The Ford biomaterials research team has been working with forest products Weyerhaeuser to investigate the use of a plastic composite material utilising cellulose fibers from trees in place of fibreglass or mineral reinforcements.
Because the cellulose fibres in this new composite come from sustainably grown and harvested trees and related byproducts, such as chips, the environmental impact of building cars could be lessened. Specifically, replacing fibreglass, minerals and/or petroleum with a natural, plant-based material can sequester CO2 and ultimately lead to a smaller carbon footprint, among other benefits.
Ford’s research has found that Weyerhaeuser’s cellulose-based plastic composite materials meet the automaker’s requirements for stiffness, durability and temperature resistance. The components also weigh about 10% less and can be produced 20 to 40 percent faster and with less energy when made with cellulose-based materials compared with fibreglass-based materials. These weight and process savings can enable equivalent or reduced component costs.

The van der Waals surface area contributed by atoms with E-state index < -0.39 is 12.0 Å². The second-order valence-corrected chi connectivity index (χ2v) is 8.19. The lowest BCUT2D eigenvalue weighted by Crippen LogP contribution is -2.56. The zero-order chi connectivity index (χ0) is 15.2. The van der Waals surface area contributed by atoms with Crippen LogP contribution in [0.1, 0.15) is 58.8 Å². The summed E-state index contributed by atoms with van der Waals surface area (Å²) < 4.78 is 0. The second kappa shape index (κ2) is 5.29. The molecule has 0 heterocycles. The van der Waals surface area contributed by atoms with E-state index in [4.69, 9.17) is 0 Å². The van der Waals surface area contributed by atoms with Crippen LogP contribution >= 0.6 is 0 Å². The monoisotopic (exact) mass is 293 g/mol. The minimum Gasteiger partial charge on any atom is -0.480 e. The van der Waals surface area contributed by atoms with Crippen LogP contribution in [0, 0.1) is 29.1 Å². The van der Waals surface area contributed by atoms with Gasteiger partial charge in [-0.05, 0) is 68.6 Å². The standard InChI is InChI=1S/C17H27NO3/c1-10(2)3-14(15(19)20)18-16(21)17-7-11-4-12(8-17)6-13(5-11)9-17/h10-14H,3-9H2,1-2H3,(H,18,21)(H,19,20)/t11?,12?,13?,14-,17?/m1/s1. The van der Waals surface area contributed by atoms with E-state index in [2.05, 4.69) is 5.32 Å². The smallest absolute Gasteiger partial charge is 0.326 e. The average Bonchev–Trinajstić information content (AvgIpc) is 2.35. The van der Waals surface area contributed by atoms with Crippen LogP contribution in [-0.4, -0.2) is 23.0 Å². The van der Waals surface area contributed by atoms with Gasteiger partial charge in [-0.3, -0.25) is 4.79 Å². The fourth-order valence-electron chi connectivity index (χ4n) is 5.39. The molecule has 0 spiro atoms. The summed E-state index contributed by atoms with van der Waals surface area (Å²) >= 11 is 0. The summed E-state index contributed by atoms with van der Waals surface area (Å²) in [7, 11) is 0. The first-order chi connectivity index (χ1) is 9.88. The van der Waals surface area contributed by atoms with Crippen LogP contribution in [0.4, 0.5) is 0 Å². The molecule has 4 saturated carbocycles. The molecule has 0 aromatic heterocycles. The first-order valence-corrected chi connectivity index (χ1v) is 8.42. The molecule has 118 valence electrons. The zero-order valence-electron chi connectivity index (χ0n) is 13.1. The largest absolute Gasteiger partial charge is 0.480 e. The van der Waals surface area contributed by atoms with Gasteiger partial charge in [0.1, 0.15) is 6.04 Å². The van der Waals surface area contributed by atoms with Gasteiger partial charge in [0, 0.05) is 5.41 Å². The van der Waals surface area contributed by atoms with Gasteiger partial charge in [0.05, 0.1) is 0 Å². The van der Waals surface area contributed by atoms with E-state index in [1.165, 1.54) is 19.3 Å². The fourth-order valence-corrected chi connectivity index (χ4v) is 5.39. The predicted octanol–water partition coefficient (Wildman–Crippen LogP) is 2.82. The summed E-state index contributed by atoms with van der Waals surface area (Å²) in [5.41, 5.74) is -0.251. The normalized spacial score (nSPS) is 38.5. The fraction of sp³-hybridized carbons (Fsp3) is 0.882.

Three years ago, Ford began working with Weyerhaeuser to evaluate the use of a cellulose-based plastic composite material for potential use in vehicle components. Several prototype vehicle components were created from the cellulose-based material and put through a battery of tests.
Dr. Ellen Lee, Ford’s plastic research technical expert said
We found that working collaboratively at an early stage has accelerated the development of a material that has a high thermal stability, doesn’t discolour and doesn’t have an odour, that’s important because it opens the door for use of the material in a wide range of applications that could eventually add up to significant environmental benefits across our product line.
Weyerhaeuser oversees more than 20 million acres of sustainably managed and third-party certified forestland around the world and plants more trees than they harvest.[raw][connections id=’167,166′][/raw]